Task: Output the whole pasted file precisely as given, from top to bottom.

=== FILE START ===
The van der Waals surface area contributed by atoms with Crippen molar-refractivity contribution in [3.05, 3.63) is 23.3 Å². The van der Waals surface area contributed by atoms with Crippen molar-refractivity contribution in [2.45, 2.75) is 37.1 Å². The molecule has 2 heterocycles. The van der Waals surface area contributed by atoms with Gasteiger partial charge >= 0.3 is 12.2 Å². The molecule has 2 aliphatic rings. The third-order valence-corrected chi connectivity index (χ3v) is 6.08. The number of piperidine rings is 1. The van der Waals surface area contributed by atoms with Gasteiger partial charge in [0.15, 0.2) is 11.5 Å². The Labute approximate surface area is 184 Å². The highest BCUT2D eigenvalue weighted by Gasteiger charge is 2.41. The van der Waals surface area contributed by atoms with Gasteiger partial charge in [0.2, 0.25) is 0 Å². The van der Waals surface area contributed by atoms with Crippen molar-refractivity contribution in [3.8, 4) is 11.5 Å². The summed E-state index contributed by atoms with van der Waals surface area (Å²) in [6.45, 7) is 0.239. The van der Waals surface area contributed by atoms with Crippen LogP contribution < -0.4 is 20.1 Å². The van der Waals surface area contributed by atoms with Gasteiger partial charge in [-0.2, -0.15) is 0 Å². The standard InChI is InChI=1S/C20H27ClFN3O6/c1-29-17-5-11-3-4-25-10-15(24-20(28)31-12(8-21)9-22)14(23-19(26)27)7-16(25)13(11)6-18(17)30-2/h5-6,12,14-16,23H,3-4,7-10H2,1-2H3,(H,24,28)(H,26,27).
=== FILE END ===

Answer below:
The van der Waals surface area contributed by atoms with Crippen molar-refractivity contribution in [3.05, 3.63) is 23.3 Å². The van der Waals surface area contributed by atoms with Crippen molar-refractivity contribution in [2.45, 2.75) is 37.1 Å². The molecule has 2 heterocycles. The van der Waals surface area contributed by atoms with Gasteiger partial charge >= 0.3 is 12.2 Å². The molecule has 2 aliphatic rings. The third-order valence-corrected chi connectivity index (χ3v) is 6.08. The number of piperidine rings is 1. The van der Waals surface area contributed by atoms with Gasteiger partial charge in [0.15, 0.2) is 11.5 Å². The Labute approximate surface area is 184 Å². The highest BCUT2D eigenvalue weighted by Gasteiger charge is 2.41. The van der Waals surface area contributed by atoms with Gasteiger partial charge in [0.2, 0.25) is 0 Å². The van der Waals surface area contributed by atoms with Crippen molar-refractivity contribution in [3.8, 4) is 11.5 Å². The summed E-state index contributed by atoms with van der Waals surface area (Å²) in [6.45, 7) is 0.239. The van der Waals surface area contributed by atoms with Crippen LogP contribution < -0.4 is 20.1 Å². The van der Waals surface area contributed by atoms with Gasteiger partial charge in [-0.2, -0.15) is 0 Å². The standard InChI is InChI=1S/C20H27ClFN3O6/c1-29-17-5-11-3-4-25-10-15(24-20(28)31-12(8-21)9-22)14(23-19(26)27)7-16(25)13(11)6-18(17)30-2/h5-6,12,14-16,23H,3-4,7-10H2,1-2H3,(H,24,28)(H,26,27).